The manuscript is ready for the publisher! I’m delighted. 220 pages of manuscript have been reformatted per the publisher’s requirements, 136 images are numbered and organized and sitting neatly in a folder, and the captions are in a separate file, as requested. I’ve answered the marketing survey, written various lengths of author bio and book description, and I am ready to submit my package. And two weeks early! Not only am I ecstatic to have it done, I’m downright smug about getting it done far before the deadline. Another on-time delivery for this project manager!
Here’s a pic of the final draft:
You may have noticed a title change. I decided that Dream It, Make It! was a bit too light and fluffy for a serious book. Master Your Craft does a much better job of communicating what the book is about: taking your design and construction skills to the next level, and growing as an artisan. It’s still only a working title, and will probably change again before publication, but I like it a lot.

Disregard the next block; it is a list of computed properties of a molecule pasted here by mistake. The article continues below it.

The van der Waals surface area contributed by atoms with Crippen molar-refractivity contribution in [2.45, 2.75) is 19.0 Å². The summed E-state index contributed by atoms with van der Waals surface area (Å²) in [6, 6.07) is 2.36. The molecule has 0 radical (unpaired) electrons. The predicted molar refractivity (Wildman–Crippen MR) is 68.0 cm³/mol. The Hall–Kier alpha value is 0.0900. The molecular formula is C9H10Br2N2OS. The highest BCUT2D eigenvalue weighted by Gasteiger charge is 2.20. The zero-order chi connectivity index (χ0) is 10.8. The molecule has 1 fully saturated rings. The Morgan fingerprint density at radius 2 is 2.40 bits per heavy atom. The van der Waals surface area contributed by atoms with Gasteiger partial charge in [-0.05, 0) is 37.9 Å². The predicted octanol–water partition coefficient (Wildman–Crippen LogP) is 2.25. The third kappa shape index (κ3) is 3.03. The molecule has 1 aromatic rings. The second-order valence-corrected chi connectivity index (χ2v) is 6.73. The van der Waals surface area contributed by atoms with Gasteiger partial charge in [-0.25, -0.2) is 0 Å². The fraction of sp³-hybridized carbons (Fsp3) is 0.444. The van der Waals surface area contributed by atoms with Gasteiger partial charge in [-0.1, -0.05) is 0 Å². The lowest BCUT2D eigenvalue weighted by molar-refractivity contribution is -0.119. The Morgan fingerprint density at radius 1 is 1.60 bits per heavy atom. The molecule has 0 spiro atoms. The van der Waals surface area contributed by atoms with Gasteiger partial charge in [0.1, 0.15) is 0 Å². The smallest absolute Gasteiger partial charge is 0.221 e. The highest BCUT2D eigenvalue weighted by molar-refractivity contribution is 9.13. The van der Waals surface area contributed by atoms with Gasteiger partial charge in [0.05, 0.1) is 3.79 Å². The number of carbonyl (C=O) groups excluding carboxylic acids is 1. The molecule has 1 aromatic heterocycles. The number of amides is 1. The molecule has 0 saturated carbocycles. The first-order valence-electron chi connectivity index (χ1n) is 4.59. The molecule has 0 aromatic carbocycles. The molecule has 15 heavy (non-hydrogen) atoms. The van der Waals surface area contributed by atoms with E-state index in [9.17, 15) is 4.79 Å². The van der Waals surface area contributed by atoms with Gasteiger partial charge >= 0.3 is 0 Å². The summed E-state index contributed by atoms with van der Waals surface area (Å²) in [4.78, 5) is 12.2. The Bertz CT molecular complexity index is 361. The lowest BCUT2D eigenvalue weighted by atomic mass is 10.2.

There is still a lot to be done on the book, but this is a huge step forward. The next steps are for the publisher to verify that all the pieces are there, it’s of publishable quality, and write the catalog entry. That will take 3-6 weeks. After that, it’s on to editing, revisions, layout, proofing, and all the other myriad tasks that need doing to create a physical book.
(I had no idea it was so complicated when I signed up for this!)
During this process, I’ll also be doing a lot of marketing legwork. The publisher has asked me to suggest magazines, bloggers, and other venues that might review or help publicize the book; organizations that might help with creating “buzz” about the book; and, of course bookstores, schools, and other places that might be interested in selling copies of the book. I haven’t started putting together all that information yet – but I don’t think it needs to be delivered with the rest of the book package. I’m hoping not, since I still have to catch up on my digital painting class.
And the cats? I have the feeling that Fritz will be very sad to see the book completed. After all, what could be more enjoyable than harassing the printer for half an hour, as it cranks out another copy of my manuscript?